Like my Red Room colleague, Jennifer Gibbons, I've been in a bit of a funk of late and haven't felt much like writing. Like Jennifer, the election and the economy are sapping my energy. Then my 92-year old uncle died and two days later Paul Newman. So...
But that's real life. Then there are the soaps. A couple of weeks ago, Soap Opera Digest published an interview with CBS Daytime Vice-President, Barbara Bloom, and As the World Turns Executive Producer, Christopher Goutman. Have to say, the initial report by Roger Newcomb and comment by Sara Bibel, both of whom focused on Goutman's comment, "I don't think there is an appetite in this society right now to watch this show five days a week; they don't have the time or the energy," didn't have me rushing to the keyboard, although I'm on complete agreement with Sara's suggestion that Chris Goutman is long overdue for a long vacation. Today, Snark deconstructed Goutman's choice of words, "this show," and agreed; his Freudian slip is showing.
But I didn't really get depressed until I had a look at the whole piece. As I discussed previously, it's been a while since I read either Soap Opera Digest or Soap Opera Weekly on a regular basis. So I didn't get to actually read the whole thing until last week. And, as I said, that's when I got depressed.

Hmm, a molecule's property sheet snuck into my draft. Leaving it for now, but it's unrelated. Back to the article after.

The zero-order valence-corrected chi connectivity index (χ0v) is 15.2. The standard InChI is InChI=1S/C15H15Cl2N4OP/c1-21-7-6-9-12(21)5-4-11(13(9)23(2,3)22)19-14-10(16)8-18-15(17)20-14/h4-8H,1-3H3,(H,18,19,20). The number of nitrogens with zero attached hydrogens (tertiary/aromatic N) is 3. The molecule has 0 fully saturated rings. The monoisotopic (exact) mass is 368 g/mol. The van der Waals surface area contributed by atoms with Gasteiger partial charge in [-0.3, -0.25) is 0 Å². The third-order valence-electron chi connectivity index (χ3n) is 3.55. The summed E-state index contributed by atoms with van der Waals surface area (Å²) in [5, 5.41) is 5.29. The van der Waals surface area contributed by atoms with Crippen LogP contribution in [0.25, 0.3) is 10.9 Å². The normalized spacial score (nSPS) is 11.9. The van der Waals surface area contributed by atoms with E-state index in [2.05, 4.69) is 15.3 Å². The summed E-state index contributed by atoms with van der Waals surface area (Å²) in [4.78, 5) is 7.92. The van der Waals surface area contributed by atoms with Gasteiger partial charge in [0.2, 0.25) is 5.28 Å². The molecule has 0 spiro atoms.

Of all of the complaints about soaps today, the lack of connection among the individual stories looms the largest. I've heard it called "pod storytelling" (where I can't recall). A recent post on Daytime Confidential, Lipstick on a Pig, discussed how isolated Aaron and Ali have become on ATWT. Posters on every board beg for an umbrella story to pull their show together. But no one has put it better than Patrick Erwin in his recent post, Tearing apart the tapestry:
On soaps, the stronger the tapestry is - the more ties there are to a thread in the rug - the stronger the story is. Things that happen to that one thread (or one person) affect the rest of the canvas, and make for a compelling story.
Contrast this insight with Barbara Bloom's observation in the SOD interview, "Chris has been working on some wonderful story with Jean (Passanante, head writer). Not only is it cross-generational, but it focuses on each core group of families." Bloom lists the three stories, the Hughes and Stewarts, the Ryans, and the Snyders, then goes on to say, "There is some overlap, but there are these three wonderful stories that will each be accompanied by a location." To which SOD editor, Stephanie Sloane replies, "You've done a great job integrating the veterans into current story." As opposed to what most fans would have asked, "What do you mean, ‘some overlap'".
I might have written this off as the usual blather from TPTB had it not been for the fact that a couple of days before I read the SOD piece, Dylan Bruce announced that he would be leaving his role as Chris Hughes on ATWT. Connecting the dots, it became so very clear that five days a week or four, ATWT was ripping apart the show's tapestry with gusto.
And I'm struggling to understand why. As Patrick went on to say in Tearing apart the tapestry:
Most of the shows have followed trends over the last 20 or so years that have been counterintuitive to this concept. These trends may have caused immediate spikes in ratings or audience interest, but in the long run, I believe they've done more harm than good.